Norman Stories

Rognvald and the Dunrossness Man

  This story was first written down in 1873 in a publication of 
the Scottish Historical Society, vol., page 173-175

  "It so happened one day south in the Dunrossness sea, 
Dynraust-ness Voe, in Hjaltland, that an old and poor country 
man (bondi) was waiting long for his boatman, while all the 
other boats that were ready rowed off. Then came a man with a 
white cowl to the old country man, and asked him why he did 
not row off to the fishing as the other men did. The country 
man replied that his mates had not come. 'Bondi', said the man
of the cowl, 'would you like me to row with you?' 'That will 
I,' says the country man, 'but I must have a share for my boat, 
for I have many children (bairns) at home,and I must work for 
the as much as I can.' 

  So they rowed out in front of Dynraust-head and inside Hundholm.
There was a great stream of tide where they were and great 
whirling eddies and they were to keep in the eddy, but to 
fish outside the raust, that is the Raust of Sumburgh, still 
so called, a fierce tideway, but a favorite fishing-ground. 
The cowl-man sat in the front of the boat and pulled and 
the country man was to fish. 

  The country man bade him take care not to be borne into 
the raust; and he said that he was quite alive to the danger. 
So a little after this they bore into the raust and the country 
man was much frightened, and said, 'Miseraable was I and unlucky
when I took thee today to row, for here I must die and my folk 
are at home helpless and in poverty if I am lost.' And the 
country man was so frightened that he wept and feared his end 
was come. The cowl-man answered, 'Be cheery, man, and don't 
cry, for we must find our way out of the raust as we got 
into it' 

  Then they rowed to the land and pulled up the boat. And 
the country man bade the cowl-man to go and part the fish. But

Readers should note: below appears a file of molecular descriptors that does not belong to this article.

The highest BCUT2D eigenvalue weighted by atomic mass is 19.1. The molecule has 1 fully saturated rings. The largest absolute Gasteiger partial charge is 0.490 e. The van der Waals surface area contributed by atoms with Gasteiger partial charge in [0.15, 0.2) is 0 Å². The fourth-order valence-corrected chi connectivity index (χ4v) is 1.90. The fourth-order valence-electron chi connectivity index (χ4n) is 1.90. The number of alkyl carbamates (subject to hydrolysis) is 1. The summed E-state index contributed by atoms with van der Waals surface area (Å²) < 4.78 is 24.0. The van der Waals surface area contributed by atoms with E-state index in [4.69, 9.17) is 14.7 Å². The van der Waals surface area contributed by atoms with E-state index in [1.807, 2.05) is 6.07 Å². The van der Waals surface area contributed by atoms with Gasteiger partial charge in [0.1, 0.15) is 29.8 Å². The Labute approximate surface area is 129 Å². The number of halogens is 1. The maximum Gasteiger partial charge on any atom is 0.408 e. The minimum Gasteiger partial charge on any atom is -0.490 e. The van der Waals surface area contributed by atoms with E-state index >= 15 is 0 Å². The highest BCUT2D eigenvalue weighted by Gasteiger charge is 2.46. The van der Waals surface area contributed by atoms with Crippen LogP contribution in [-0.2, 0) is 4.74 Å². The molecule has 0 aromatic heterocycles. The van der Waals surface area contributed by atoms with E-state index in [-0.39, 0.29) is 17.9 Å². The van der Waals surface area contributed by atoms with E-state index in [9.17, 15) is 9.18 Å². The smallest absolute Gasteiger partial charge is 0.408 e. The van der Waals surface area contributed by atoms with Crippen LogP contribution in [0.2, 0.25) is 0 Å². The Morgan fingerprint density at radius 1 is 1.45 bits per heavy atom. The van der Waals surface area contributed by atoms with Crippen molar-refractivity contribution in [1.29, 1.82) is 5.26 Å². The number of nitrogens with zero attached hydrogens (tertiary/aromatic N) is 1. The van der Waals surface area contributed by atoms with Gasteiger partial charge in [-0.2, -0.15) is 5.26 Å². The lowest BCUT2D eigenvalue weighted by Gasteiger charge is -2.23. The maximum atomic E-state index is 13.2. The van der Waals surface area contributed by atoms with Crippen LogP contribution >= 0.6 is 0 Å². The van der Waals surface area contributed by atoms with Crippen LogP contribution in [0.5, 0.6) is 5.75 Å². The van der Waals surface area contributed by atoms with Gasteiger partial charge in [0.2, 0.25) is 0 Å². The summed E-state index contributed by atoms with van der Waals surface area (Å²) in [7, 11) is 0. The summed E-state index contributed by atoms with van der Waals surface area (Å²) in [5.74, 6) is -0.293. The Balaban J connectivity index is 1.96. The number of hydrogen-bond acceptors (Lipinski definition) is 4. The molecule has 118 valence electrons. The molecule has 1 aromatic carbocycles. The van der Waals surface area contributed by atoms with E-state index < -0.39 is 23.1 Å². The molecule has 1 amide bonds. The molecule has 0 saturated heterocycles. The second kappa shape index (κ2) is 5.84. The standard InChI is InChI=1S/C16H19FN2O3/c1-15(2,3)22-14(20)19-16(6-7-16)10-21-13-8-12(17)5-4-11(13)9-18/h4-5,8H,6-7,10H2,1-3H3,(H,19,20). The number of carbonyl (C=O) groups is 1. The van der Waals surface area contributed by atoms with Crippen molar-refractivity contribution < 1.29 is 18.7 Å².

the cowl-man bade the country man part it as he liked and said 
he would have no more than his third. There were many people 
come to the shore, both men and women and a number of poor 
folk. The cowl-man gave to the poor men all the fish that 
had fallen to his share that day and prepared to go on his 
way. 

  At that place the way was up a cliff, and a number of women 
were sitting there. As he went up the cliff he slipped his 
foot, for it was slippery with rain, and fell down the cliff. 
A woman saw that first, and laughed much at him and so did 
the other folk. And when the cowl-man heard that, said 
he:


'The girl mocks my dress,
 And laughs more than becomes a maid,
 I put to sea early this morning
 Few would know an earl in a fisher's weeds.'


  Then the cowl-man went his way,and afterwards men became 
aware that this cowl-man had been Earl Rognvald. And it 
became known to many men, that these were great tricks of 
his, creditable before God, and interesting to men. And men 
knew it for a proverb, as it stood in the stanza, 'Few know 
an earl in fisher's weeds.'"

  King Harold Fairhair, first king of Norway and Rognvald's 
cousin, was born @850 and began his reign (under regents) 
in 860. He reigned over seventy years, dying in battle at age 
83. During his twelve years of conquests, he subdued the Vikings 
of the out-islands, Orkneys, Shetlands, Hebrides and Man and 
sent fighters to Iceland, and the Faroe Islands as well.

  The exploits of this time are described in the writings of 
Snorri Sturleson. During these campaigns, Rognvald was made Earl of Mere.

  In Danish and in Norse genealogies, Odin was the first 
ancestor, having arrived in @ BC 568, during the reign of 
King Haddig. The Yngling saga gives twenty nine generations

from Rognvald to Odin. The Danish genealogy counts fifty three generations.



One of Rollo's descendants, William (The Bastard), Duke of Normandy was, like William
Longsword, born of a pagan mother. By conquering England, he changed history as well as his
name, becoming William The Conqueror.

William Longsword
(Guillaume) was brought up by the clergy who legitimized his claim as
his father's heir during this time of change from Norse religion to Christianity. "The Hammer and
the Cross" series of books by Harry Harrison (Tor Books 1994-) describes, in a fantasy setting, this period of time.

William Longsword, Duke of Normandy, married Esporta de Senlis, daughter of Herbert,
Count of Senlis. Their son, Richard I, Duke of Normandy (surnamed The Grand and The
Fearless) married a Danish wife Gunnor, of noble birth and a christian wife, Esme or Emma,
second daughter of Hugh, Duke de France and Burgoyne. Clarence Pearsall states on page 73 of the
family history: "...the Danish marriage was the most conservative and in every way the most
binding ceremony except in the opinion of the priests whose interests led them to decree otherwise."

Back to Pearsalls